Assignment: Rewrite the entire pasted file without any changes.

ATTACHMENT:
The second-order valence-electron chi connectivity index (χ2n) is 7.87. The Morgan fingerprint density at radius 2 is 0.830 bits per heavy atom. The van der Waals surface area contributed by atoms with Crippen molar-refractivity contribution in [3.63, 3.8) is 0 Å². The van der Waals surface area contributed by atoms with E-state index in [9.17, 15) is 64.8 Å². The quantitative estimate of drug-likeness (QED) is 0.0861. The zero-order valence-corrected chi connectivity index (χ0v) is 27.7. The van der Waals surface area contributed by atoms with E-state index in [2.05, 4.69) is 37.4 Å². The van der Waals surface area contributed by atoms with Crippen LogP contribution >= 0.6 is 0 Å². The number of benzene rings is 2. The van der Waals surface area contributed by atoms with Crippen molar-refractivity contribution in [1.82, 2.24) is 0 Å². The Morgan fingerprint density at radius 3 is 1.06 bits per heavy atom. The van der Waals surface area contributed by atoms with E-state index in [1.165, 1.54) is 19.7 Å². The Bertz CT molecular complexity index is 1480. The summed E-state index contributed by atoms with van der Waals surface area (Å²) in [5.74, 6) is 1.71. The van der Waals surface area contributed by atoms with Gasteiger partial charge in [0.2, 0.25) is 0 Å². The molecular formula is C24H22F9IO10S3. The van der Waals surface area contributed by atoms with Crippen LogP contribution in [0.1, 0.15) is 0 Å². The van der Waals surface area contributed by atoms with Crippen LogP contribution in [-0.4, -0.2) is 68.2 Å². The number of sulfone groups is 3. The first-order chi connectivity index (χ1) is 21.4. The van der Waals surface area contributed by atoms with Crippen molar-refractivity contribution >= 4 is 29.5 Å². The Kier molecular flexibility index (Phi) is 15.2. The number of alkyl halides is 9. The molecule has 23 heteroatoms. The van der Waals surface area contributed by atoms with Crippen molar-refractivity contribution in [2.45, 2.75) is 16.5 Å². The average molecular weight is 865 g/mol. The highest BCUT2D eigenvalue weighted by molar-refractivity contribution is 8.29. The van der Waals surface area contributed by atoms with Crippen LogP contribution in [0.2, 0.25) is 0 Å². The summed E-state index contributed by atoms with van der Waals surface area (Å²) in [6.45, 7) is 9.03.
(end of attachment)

The second-order valence-electron chi connectivity index (χ2n) is 7.87. The Morgan fingerprint density at radius 2 is 0.830 bits per heavy atom. The van der Waals surface area contributed by atoms with Crippen molar-refractivity contribution in [3.63, 3.8) is 0 Å². The van der Waals surface area contributed by atoms with E-state index in [9.17, 15) is 64.8 Å². The quantitative estimate of drug-likeness (QED) is 0.0861. The zero-order valence-corrected chi connectivity index (χ0v) is 27.7. The van der Waals surface area contributed by atoms with E-state index in [2.05, 4.69) is 37.4 Å². The van der Waals surface area contributed by atoms with Crippen LogP contribution >= 0.6 is 0 Å². The number of benzene rings is 2. The van der Waals surface area contributed by atoms with Crippen molar-refractivity contribution in [1.82, 2.24) is 0 Å². The Morgan fingerprint density at radius 3 is 1.06 bits per heavy atom. The van der Waals surface area contributed by atoms with E-state index in [1.165, 1.54) is 19.7 Å². The Bertz CT molecular complexity index is 1480. The summed E-state index contributed by atoms with van der Waals surface area (Å²) in [5.74, 6) is 1.71. The van der Waals surface area contributed by atoms with Gasteiger partial charge in [0.2, 0.25) is 0 Å². The molecular formula is C24H22F9IO10S3. The van der Waals surface area contributed by atoms with Crippen LogP contribution in [0.1, 0.15) is 0 Å². The van der Waals surface area contributed by atoms with Crippen LogP contribution in [-0.4, -0.2) is 68.2 Å². The number of sulfone groups is 3. The first-order chi connectivity index (χ1) is 21.4. The van der Waals surface area contributed by atoms with Crippen molar-refractivity contribution >= 4 is 29.5 Å². The Kier molecular flexibility index (Phi) is 15.2. The number of alkyl halides is 9. The molecule has 23 heteroatoms. The van der Waals surface area contributed by atoms with Crippen molar-refractivity contribution in [2.45, 2.75) is 16.5 Å². The average molecular weight is 865 g/mol. The highest BCUT2D eigenvalue weighted by molar-refractivity contribution is 8.29. The van der Waals surface area contributed by atoms with Crippen LogP contribution in [0.2, 0.25) is 0 Å². The summed E-state index contributed by atoms with van der Waals surface area (Å²) in [6.45, 7) is 9.03.